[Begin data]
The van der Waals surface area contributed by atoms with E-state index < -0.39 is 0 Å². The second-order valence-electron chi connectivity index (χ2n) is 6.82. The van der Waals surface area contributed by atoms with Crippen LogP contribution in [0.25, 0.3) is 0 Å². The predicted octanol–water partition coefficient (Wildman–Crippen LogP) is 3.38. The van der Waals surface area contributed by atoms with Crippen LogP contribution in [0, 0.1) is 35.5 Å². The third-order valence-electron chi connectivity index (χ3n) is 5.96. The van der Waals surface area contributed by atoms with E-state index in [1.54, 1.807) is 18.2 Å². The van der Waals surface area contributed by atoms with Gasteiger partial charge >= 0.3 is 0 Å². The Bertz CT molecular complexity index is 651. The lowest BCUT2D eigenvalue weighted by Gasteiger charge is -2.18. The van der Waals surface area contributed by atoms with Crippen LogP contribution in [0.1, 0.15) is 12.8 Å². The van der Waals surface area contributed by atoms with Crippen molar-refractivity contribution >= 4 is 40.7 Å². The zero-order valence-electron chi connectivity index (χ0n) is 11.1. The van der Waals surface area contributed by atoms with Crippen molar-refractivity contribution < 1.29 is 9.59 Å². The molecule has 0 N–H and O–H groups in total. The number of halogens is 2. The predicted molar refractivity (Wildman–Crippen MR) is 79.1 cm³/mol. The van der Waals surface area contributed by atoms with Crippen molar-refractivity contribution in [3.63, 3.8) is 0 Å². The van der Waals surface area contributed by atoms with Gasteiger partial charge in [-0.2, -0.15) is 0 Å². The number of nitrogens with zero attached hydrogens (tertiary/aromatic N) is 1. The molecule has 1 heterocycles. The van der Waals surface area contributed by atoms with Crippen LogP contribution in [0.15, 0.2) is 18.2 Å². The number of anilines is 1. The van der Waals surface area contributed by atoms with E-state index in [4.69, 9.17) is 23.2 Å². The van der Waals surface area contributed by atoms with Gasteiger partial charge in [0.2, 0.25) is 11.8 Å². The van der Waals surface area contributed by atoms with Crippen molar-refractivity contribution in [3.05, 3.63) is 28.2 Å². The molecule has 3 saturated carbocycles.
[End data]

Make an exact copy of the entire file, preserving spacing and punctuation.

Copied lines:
The van der Waals surface area contributed by atoms with E-state index < -0.39 is 0 Å². The second-order valence-electron chi connectivity index (χ2n) is 6.82. The van der Waals surface area contributed by atoms with Crippen LogP contribution in [0.25, 0.3) is 0 Å². The predicted octanol–water partition coefficient (Wildman–Crippen LogP) is 3.38. The van der Waals surface area contributed by atoms with Crippen LogP contribution in [0, 0.1) is 35.5 Å². The third-order valence-electron chi connectivity index (χ3n) is 5.96. The van der Waals surface area contributed by atoms with E-state index in [1.54, 1.807) is 18.2 Å². The van der Waals surface area contributed by atoms with Gasteiger partial charge >= 0.3 is 0 Å². The Bertz CT molecular complexity index is 651. The lowest BCUT2D eigenvalue weighted by Gasteiger charge is -2.18. The van der Waals surface area contributed by atoms with Crippen LogP contribution in [0.1, 0.15) is 12.8 Å². The van der Waals surface area contributed by atoms with Crippen molar-refractivity contribution >= 4 is 40.7 Å². The zero-order valence-electron chi connectivity index (χ0n) is 11.1. The van der Waals surface area contributed by atoms with Crippen molar-refractivity contribution < 1.29 is 9.59 Å². The molecule has 0 N–H and O–H groups in total. The number of halogens is 2. The predicted molar refractivity (Wildman–Crippen MR) is 79.1 cm³/mol. The van der Waals surface area contributed by atoms with Crippen molar-refractivity contribution in [3.63, 3.8) is 0 Å². The van der Waals surface area contributed by atoms with Gasteiger partial charge in [-0.2, -0.15) is 0 Å². The number of nitrogens with zero attached hydrogens (tertiary/aromatic N) is 1. The molecule has 1 heterocycles. The van der Waals surface area contributed by atoms with Crippen LogP contribution in [0.15, 0.2) is 18.2 Å². The number of anilines is 1. The van der Waals surface area contributed by atoms with E-state index in [4.69, 9.17) is 23.2 Å². The van der Waals surface area contributed by atoms with Gasteiger partial charge in [0.2, 0.25) is 11.8 Å². The van der Waals surface area contributed by atoms with Crippen molar-refractivity contribution in [3.05, 3.63) is 28.2 Å². The molecule has 3 saturated carbocycles.